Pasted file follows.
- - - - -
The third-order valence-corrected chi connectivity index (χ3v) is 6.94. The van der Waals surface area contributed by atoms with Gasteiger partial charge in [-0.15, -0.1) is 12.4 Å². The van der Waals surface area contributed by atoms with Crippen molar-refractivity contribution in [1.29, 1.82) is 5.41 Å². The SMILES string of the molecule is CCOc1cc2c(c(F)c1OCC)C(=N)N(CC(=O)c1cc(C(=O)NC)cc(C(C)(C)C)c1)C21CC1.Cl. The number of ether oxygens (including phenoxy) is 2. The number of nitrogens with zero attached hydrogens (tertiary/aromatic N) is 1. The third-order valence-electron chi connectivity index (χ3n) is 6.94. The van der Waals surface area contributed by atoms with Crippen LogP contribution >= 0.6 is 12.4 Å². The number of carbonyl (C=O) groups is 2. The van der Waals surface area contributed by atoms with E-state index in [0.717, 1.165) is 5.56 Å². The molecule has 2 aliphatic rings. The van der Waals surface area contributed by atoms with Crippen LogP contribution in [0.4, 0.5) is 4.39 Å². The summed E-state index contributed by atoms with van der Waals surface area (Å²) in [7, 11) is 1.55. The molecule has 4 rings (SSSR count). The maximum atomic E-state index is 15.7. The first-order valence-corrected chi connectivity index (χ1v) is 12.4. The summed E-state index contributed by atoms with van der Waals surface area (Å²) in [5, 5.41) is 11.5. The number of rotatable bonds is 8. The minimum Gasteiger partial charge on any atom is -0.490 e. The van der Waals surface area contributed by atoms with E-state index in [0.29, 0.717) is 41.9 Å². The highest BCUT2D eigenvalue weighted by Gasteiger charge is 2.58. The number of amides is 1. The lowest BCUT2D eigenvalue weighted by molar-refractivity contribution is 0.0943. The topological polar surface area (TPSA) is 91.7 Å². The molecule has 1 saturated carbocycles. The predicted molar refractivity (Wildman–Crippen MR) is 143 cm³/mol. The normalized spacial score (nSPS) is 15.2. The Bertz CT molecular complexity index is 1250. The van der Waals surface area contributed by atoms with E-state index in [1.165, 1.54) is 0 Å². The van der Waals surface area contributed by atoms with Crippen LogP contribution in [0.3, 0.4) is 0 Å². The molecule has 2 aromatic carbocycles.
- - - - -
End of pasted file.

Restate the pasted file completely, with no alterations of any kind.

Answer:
The third-order valence-corrected chi connectivity index (χ3v) is 6.94. The van der Waals surface area contributed by atoms with Gasteiger partial charge in [-0.15, -0.1) is 12.4 Å². The van der Waals surface area contributed by atoms with Crippen molar-refractivity contribution in [1.29, 1.82) is 5.41 Å². The SMILES string of the molecule is CCOc1cc2c(c(F)c1OCC)C(=N)N(CC(=O)c1cc(C(=O)NC)cc(C(C)(C)C)c1)C21CC1.Cl. The number of ether oxygens (including phenoxy) is 2. The number of nitrogens with zero attached hydrogens (tertiary/aromatic N) is 1. The third-order valence-electron chi connectivity index (χ3n) is 6.94. The van der Waals surface area contributed by atoms with Crippen LogP contribution >= 0.6 is 12.4 Å². The number of carbonyl (C=O) groups is 2. The van der Waals surface area contributed by atoms with E-state index in [0.717, 1.165) is 5.56 Å². The molecule has 2 aliphatic rings. The van der Waals surface area contributed by atoms with Crippen LogP contribution in [0.4, 0.5) is 4.39 Å². The summed E-state index contributed by atoms with van der Waals surface area (Å²) in [7, 11) is 1.55. The molecule has 4 rings (SSSR count). The maximum atomic E-state index is 15.7. The first-order valence-corrected chi connectivity index (χ1v) is 12.4. The summed E-state index contributed by atoms with van der Waals surface area (Å²) in [5, 5.41) is 11.5. The number of rotatable bonds is 8. The minimum Gasteiger partial charge on any atom is -0.490 e. The van der Waals surface area contributed by atoms with E-state index in [0.29, 0.717) is 41.9 Å². The highest BCUT2D eigenvalue weighted by Gasteiger charge is 2.58. The number of amides is 1. The lowest BCUT2D eigenvalue weighted by molar-refractivity contribution is 0.0943. The topological polar surface area (TPSA) is 91.7 Å². The molecule has 1 saturated carbocycles. The predicted molar refractivity (Wildman–Crippen MR) is 143 cm³/mol. The normalized spacial score (nSPS) is 15.2. The Bertz CT molecular complexity index is 1250. The van der Waals surface area contributed by atoms with E-state index in [1.165, 1.54) is 0 Å². The van der Waals surface area contributed by atoms with Crippen LogP contribution in [0.3, 0.4) is 0 Å². The molecule has 2 aromatic carbocycles.